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Psalm 78
. . . we will tell the next generation the praiseworthy deeds of the LORD, his power, and the wonders he has done. .
so the next generation would know them . . . and they in turn would tell their children.
Then they would put their trust in God and would not forget his deeds but would keep his commands.

Tuesday, January 13, 2009

Lines of Literature: Lillies of the Field

"His name was Homer Smith. He was twenty-four. He stood six foot two and his skin was a deep, warm black. He had large, strong features and widely spaced eyes...He lived his life one day at a time. There was laughter in him..."
So begins Lilies of the Field, written by William E. Barrett in 1962.

Homer finds himself driving through the West, after being discharged from the Army, and stopping at a small farm populated by a small group of German nuns. Although the nuns don't speak much English, they communicate enough to ask Homer to repair their roof. Homer does the work on the roof and decides that he wishes to be paid for his work, but has difficulty communicating with the nuns. Frustrated, he spies a Bible on the table.

          "...There was a book on the table, a big book, and it talked to him. The Bible! He crossed the room and looked at it, turning a few pages. The type was outlandish and did not look like words, but no other book was organized like this one.
         'You wait right here,' he said. 'I'm coming back.'
          He was afraid that she would not wait, that she would close the door on him; but she waited. He brought his own Bible from the station wagon. It was the one he got in the Army. He had a passage in his mind and he turned pages rapidly. He tore half of the wrapping from a package of cigarettes and wrote on the white side, Luke 10:7.
          Mother Maria Marthe rose heavily and crossed the room to her big Bible. She turned the pages and he knew what she was reading when the page turning stopped:
'And in the same house remain, eating and drinking such things as they give: for the labourer is worthy of his hire.'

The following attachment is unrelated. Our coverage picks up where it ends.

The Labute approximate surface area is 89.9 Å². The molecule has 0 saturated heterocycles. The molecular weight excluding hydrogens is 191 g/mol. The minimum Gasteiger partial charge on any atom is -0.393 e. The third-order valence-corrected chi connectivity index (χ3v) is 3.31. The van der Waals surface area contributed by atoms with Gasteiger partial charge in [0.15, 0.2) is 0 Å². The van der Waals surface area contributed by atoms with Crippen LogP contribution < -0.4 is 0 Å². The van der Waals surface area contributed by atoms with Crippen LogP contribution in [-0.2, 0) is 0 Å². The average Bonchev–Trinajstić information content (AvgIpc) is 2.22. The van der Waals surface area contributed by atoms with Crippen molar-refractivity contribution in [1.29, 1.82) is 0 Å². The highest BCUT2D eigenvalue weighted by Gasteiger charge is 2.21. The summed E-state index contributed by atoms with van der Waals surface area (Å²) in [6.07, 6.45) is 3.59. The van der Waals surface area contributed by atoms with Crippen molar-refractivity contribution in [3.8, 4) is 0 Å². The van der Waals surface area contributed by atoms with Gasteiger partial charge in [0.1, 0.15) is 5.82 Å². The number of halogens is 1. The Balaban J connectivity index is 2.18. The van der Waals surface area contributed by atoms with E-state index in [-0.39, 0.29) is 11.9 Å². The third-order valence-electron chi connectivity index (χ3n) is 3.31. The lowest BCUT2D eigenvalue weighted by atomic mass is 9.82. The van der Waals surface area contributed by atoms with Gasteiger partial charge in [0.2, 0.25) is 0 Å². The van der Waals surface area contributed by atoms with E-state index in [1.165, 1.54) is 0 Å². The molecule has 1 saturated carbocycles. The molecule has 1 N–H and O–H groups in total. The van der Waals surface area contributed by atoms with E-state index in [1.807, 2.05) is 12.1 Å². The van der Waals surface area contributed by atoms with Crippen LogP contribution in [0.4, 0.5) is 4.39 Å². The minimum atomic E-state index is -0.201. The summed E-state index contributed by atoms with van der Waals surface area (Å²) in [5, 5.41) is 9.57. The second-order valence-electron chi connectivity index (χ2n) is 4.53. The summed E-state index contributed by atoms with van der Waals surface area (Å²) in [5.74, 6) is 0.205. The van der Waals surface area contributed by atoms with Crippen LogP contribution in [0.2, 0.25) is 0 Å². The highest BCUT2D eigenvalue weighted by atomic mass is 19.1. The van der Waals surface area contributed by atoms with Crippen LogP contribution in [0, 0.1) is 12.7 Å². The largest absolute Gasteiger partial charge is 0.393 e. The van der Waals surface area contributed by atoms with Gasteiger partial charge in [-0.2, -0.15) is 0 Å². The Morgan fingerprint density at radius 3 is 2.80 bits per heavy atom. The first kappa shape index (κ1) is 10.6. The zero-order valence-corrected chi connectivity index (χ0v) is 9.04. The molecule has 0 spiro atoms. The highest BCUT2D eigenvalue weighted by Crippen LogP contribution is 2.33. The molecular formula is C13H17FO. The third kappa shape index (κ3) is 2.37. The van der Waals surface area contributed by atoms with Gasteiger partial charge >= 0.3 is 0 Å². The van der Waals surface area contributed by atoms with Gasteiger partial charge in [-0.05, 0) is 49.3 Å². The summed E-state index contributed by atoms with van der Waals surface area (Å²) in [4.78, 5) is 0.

It wasn't exactly what he wanted to say, but he hoped that she would get the idea about the laborer. She walked slowly back and reached for his pencil. In bold letters, she wrote, Proverbs 1:14.
           He spun his own pages and read: 'Cast in thy lot among us: let us all have one purse.'
           'No,' he said. 'I am a poor man. I have to work for wages.'
            Mother Maria Marthe did not change expression. Without returning to consult her Bible, she wrote again on the fragment of cigarette package, Matthew 6:28, 29.
         'And why take ye thought for raiment? Consider the lilies of the field, how they grow; they toil not, neither do they spin.'
          'And yet I say unto you. That even Solomon in all his glory was not arrayed like one of these.'
           Homer read, baffled. This old woman had answers out of the Book, which surprised him. They did not come to grips with the situation, they did not deal directly with his right to be paid, but they slowed down a man in argument. Before he went into the Army, he had had a head filled with Bible words and figures but they would not march straight for him now as they did once. It wouldn't make any difference. This old woman wasn't going to pay him. She'd never had any intention of paying him...."
Lilies of the Field is a short book about a man who finds, to his surprise, that he is deeply satisfied by work and by service, and struggles against the idea that he might somehow be God's answer to the nuns prayers. I enjoyed the humor of this passage, in which the German nun and the American black man communicate by swapping Bible verses.


Sharon said...

This book looks really interesting, and I can order it through an Australian bookstore. I just might get it. Thanks for the quote. It reminded me just how much people knew of the Bible in "the olden days" - and not just the nuns, either!

~ Sharon

Mrs. Edwards said...

Yes! I had the same reaction.

I think you would really enjoy this little book. It can be read it one sitting if you have an afternoon free--or a few days if you read here and there.

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